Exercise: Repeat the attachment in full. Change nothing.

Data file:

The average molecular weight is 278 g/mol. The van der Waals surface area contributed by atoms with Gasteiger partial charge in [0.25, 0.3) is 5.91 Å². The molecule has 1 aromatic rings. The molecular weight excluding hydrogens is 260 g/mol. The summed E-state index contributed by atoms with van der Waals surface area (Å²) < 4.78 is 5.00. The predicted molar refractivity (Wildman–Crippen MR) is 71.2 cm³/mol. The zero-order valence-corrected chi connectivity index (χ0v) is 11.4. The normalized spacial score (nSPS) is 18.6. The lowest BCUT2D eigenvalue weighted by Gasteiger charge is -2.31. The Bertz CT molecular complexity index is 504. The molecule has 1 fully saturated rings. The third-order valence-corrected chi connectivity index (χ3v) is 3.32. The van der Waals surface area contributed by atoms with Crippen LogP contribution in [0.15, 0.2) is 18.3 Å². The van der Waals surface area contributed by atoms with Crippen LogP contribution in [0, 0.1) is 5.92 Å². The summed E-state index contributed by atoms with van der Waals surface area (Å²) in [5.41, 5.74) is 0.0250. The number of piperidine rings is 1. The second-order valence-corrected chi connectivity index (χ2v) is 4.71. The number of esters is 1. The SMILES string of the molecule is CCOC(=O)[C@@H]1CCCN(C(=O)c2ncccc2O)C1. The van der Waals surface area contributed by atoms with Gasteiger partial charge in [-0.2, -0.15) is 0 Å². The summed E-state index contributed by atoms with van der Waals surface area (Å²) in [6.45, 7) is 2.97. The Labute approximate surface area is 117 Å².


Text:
The average molecular weight is 278 g/mol. The van der Waals surface area contributed by atoms with Gasteiger partial charge in [0.25, 0.3) is 5.91 Å². The molecule has 1 aromatic rings. The molecular weight excluding hydrogens is 260 g/mol. The summed E-state index contributed by atoms with van der Waals surface area (Å²) < 4.78 is 5.00. The predicted molar refractivity (Wildman–Crippen MR) is 71.2 cm³/mol. The zero-order valence-corrected chi connectivity index (χ0v) is 11.4. The normalized spacial score (nSPS) is 18.6. The lowest BCUT2D eigenvalue weighted by Gasteiger charge is -2.31. The Bertz CT molecular complexity index is 504. The molecule has 1 fully saturated rings. The third-order valence-corrected chi connectivity index (χ3v) is 3.32. The van der Waals surface area contributed by atoms with Crippen LogP contribution in [0.15, 0.2) is 18.3 Å². The van der Waals surface area contributed by atoms with Crippen LogP contribution in [0, 0.1) is 5.92 Å². The summed E-state index contributed by atoms with van der Waals surface area (Å²) in [5.41, 5.74) is 0.0250. The number of piperidine rings is 1. The second-order valence-corrected chi connectivity index (χ2v) is 4.71. The number of esters is 1. The SMILES string of the molecule is CCOC(=O)[C@@H]1CCCN(C(=O)c2ncccc2O)C1. The van der Waals surface area contributed by atoms with Gasteiger partial charge in [-0.2, -0.15) is 0 Å². The summed E-state index contributed by atoms with van der Waals surface area (Å²) in [6.45, 7) is 2.97. The Labute approximate surface area is 117 Å².